I enjoy story-based RPGs, tabletop gaming, and making myself sick in VR. I haven't let a professional cut my hair in years and I do not intend to start now.
May 21, 2020
Good Shepherd Entertainment
Monster Train is not the first game of it’s kind. I noted in my beta impressions article the deck-building rogue-like was definitely reminiscent to me of at least one other game in this genre, Slay the Spire. While the basic concept is something familiar, the more I play Monster Train the more I’m convinced it’s the best iteration of this style that I’ve seen so far.
Players begin each run by choosing a primary and allied clan from the five available factions—two ready from the beginning with three more unlocked through gameplay milestones. Each faction has a recognisably unique identity that comes through in their card art and abilities. For example, the plant monsters of the Awoken come with spells that can heal units or add thorns that deal recoil damage when hit.
The Umbral, on the other hand, are ghastly creatures with gaping mouths–all the better for their gorge mechanic which allows them to feast on weak ‘morsel’ creatures for stat boosts. Your chosen clans determine what cards you will encounter during your run. The clan you choose as your primary for a run will also determine your champion; a powerful unit that starts every match in your hand and can be upgraded during your run.
“One of the more surprising opponents is a steampunk Daedalus with iron wings who’ll attempt to beat you down with a wrench.”
With your clan chosen, your train begins its journey through the nine circles of Hell. Entering each circle begins a battle, with enemies growing more powerful the further you advance. Enemy factions are also varied, leading you to fight winged seraphim, vengeful priests, and more. One of the more surprising opponents is a steampunk Daedalus with iron wings who’ll attempt to beat you down with a wrench. These battles play out across four floors of your train. The first three floors allow you to play units or spells, while the top floor houses your Pyre. Aside from a few special cases, enemies enter on the lowest floor and ascend one floor per round until they reach your Pyre and attack it directly. The Pyre is able to fight back, dealing damage to all attackers on its floor, but if it’s destroyed your run is over.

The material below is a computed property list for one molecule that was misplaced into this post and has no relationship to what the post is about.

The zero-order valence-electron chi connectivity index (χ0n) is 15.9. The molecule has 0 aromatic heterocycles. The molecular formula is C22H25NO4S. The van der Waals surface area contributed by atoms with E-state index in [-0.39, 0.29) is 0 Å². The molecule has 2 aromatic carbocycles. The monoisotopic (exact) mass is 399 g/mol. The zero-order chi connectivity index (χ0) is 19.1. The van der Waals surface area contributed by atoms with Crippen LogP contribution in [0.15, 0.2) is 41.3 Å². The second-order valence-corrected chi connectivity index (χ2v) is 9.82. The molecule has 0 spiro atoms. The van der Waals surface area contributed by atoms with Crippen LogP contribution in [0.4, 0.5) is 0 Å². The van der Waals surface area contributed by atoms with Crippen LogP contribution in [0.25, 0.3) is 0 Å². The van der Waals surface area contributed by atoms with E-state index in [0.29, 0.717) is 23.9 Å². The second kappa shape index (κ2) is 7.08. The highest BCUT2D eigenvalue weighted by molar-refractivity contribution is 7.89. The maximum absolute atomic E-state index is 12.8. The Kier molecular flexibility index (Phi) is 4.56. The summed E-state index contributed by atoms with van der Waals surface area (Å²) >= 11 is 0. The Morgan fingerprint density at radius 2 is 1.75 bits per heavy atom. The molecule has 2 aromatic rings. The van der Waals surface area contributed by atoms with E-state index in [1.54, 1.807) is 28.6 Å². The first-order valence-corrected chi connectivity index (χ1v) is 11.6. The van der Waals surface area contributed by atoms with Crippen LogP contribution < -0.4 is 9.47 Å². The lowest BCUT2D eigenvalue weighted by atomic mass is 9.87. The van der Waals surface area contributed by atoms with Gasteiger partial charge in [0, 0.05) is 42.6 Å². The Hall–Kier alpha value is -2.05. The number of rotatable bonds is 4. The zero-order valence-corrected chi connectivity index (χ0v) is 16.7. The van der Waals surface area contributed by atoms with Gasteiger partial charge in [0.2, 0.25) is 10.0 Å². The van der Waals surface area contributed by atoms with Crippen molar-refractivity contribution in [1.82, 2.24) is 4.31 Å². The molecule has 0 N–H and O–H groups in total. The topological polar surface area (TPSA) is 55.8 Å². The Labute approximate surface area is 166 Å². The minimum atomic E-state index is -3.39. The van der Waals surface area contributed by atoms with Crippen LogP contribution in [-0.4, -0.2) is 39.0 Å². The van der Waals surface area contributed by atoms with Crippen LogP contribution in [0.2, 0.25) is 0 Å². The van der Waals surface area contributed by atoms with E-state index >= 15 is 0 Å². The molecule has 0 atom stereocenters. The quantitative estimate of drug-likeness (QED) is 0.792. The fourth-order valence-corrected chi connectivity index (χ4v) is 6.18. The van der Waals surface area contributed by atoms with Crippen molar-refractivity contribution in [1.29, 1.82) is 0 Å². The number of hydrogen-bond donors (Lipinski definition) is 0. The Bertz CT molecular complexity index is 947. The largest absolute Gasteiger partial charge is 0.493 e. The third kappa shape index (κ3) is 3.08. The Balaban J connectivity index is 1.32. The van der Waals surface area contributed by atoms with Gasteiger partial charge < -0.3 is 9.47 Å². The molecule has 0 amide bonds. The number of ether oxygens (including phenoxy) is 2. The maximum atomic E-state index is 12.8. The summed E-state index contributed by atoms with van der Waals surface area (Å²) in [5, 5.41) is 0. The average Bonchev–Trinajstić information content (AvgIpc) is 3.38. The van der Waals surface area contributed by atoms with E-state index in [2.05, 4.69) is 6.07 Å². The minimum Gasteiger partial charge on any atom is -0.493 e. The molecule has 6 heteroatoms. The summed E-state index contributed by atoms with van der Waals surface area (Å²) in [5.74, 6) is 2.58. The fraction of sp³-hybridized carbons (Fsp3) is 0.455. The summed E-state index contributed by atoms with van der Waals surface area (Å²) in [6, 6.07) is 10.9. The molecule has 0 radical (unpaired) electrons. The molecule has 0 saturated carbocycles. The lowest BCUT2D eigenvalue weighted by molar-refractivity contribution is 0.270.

Between fights, you’ll choose a path on an overworld map that determines what loot you collect before your next battle. These paths will lead you across simple items like sacks of gold or healt to restore your pyre, or more interesting interaction like the brief story encounters of the Concealed Caverns that show glimpses into the historic battle of Armageddon. The route you pick will also give you access to vendors who can upgrade your cards in exchange for gold, banners that will allow you to recruit new units, and chests containing relics that grant permanent passive buffs for your run.
Runs are fairly short, but difficult enough to challenge the average player. If you are much better at this game then I am, the Pact modes unlocked after your first successful run offer more difficult enemies and a rank system to climb; beating a run in each pact tier unlocks the next rank of pact with even harder challenges to overcome. These pact ranks add a progression to the game beyond completing runs or unlocking factions and their cards, but so far they’ve proved too difficult for me to tackle successfully. As there are many ranks of pact mode to unlock, each progressively harder, this definitely seems like a feature that will occupy a lot of your time if you want it to. Thankfully for me, pact is optional so you can keep fighting the standard battles if you need time to hone your skills there.
Adding further variety is the multiplayer mode, which offers a daily custom challenge run with preselected clans and modifiers applied to provide a more unique challenge. Another multiplayer mode functions like a standard run but tracks your progress against other players in a race to the inner circle of Hell, showing how you perform compared to others fighting the same battles.
I really enjoy the core loop of Monster Train. The fast pace of each battle and watching my demon horde annihilate invaders and grow stronger each round with good card choice and drawing the right spell at the right time feels great. Getting a little further each run before I lose or slamming against the same boss over and over like a brick wall wasn’t frustrating; even though I feel pretty bad at the game, I want to keep trying just one more run each time I’m cut short. I want to push a little further, find a better combination of cards, choose better buffs and units, learn new strategies each time I fail. I have played plenty of this game and only beaten a single run all the way through, but the achievement of finally playing a good strategy and winning was exciting; an actual sense of pride and accomplishment. For me, Monster Train has been perfect for just chilling with after work while listening to YouTube videos in the background. If you are willing to turn down the tone-setting battle music, this is an excellent game to unwind with while listening to a podcast—so long as you find this kind of challenge cathartic rather than frustrating.